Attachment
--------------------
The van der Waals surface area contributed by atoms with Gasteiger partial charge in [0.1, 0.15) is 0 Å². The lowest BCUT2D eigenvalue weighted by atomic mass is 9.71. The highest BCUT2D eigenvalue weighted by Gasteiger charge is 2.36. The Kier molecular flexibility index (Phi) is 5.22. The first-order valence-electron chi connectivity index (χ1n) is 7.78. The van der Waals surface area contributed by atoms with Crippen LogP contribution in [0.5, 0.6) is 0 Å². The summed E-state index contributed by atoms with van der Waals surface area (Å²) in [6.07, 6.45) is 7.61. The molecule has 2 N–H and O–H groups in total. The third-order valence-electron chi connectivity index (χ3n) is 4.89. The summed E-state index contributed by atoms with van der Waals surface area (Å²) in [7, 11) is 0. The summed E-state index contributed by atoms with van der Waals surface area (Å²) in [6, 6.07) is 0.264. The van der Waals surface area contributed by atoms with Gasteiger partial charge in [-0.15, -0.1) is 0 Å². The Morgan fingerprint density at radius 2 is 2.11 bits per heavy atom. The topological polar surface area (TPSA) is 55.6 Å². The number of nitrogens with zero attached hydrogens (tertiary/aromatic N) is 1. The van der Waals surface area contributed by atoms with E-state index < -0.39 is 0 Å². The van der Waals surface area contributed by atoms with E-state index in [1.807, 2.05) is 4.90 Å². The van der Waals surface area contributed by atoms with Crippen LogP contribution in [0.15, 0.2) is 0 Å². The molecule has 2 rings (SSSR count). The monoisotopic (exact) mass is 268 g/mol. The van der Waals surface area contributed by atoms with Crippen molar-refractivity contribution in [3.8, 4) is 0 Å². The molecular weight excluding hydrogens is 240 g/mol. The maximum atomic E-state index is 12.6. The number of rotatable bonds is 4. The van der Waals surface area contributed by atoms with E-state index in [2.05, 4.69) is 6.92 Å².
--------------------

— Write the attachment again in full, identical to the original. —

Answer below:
The van der Waals surface area contributed by atoms with Gasteiger partial charge in [0.1, 0.15) is 0 Å². The lowest BCUT2D eigenvalue weighted by atomic mass is 9.71. The highest BCUT2D eigenvalue weighted by Gasteiger charge is 2.36. The Kier molecular flexibility index (Phi) is 5.22. The first-order valence-electron chi connectivity index (χ1n) is 7.78. The van der Waals surface area contributed by atoms with Crippen LogP contribution in [0.5, 0.6) is 0 Å². The summed E-state index contributed by atoms with van der Waals surface area (Å²) in [6.07, 6.45) is 7.61. The molecule has 2 N–H and O–H groups in total. The third-order valence-electron chi connectivity index (χ3n) is 4.89. The summed E-state index contributed by atoms with van der Waals surface area (Å²) in [7, 11) is 0. The summed E-state index contributed by atoms with van der Waals surface area (Å²) in [6, 6.07) is 0.264. The van der Waals surface area contributed by atoms with Gasteiger partial charge in [-0.15, -0.1) is 0 Å². The Morgan fingerprint density at radius 2 is 2.11 bits per heavy atom. The topological polar surface area (TPSA) is 55.6 Å². The number of nitrogens with zero attached hydrogens (tertiary/aromatic N) is 1. The van der Waals surface area contributed by atoms with E-state index < -0.39 is 0 Å². The van der Waals surface area contributed by atoms with E-state index in [1.807, 2.05) is 4.90 Å². The van der Waals surface area contributed by atoms with Crippen LogP contribution in [0.15, 0.2) is 0 Å². The molecule has 2 rings (SSSR count). The monoisotopic (exact) mass is 268 g/mol. The van der Waals surface area contributed by atoms with Crippen molar-refractivity contribution in [3.8, 4) is 0 Å². The molecular weight excluding hydrogens is 240 g/mol. The maximum atomic E-state index is 12.6. The number of rotatable bonds is 4. The van der Waals surface area contributed by atoms with E-state index in [2.05, 4.69) is 6.92 Å².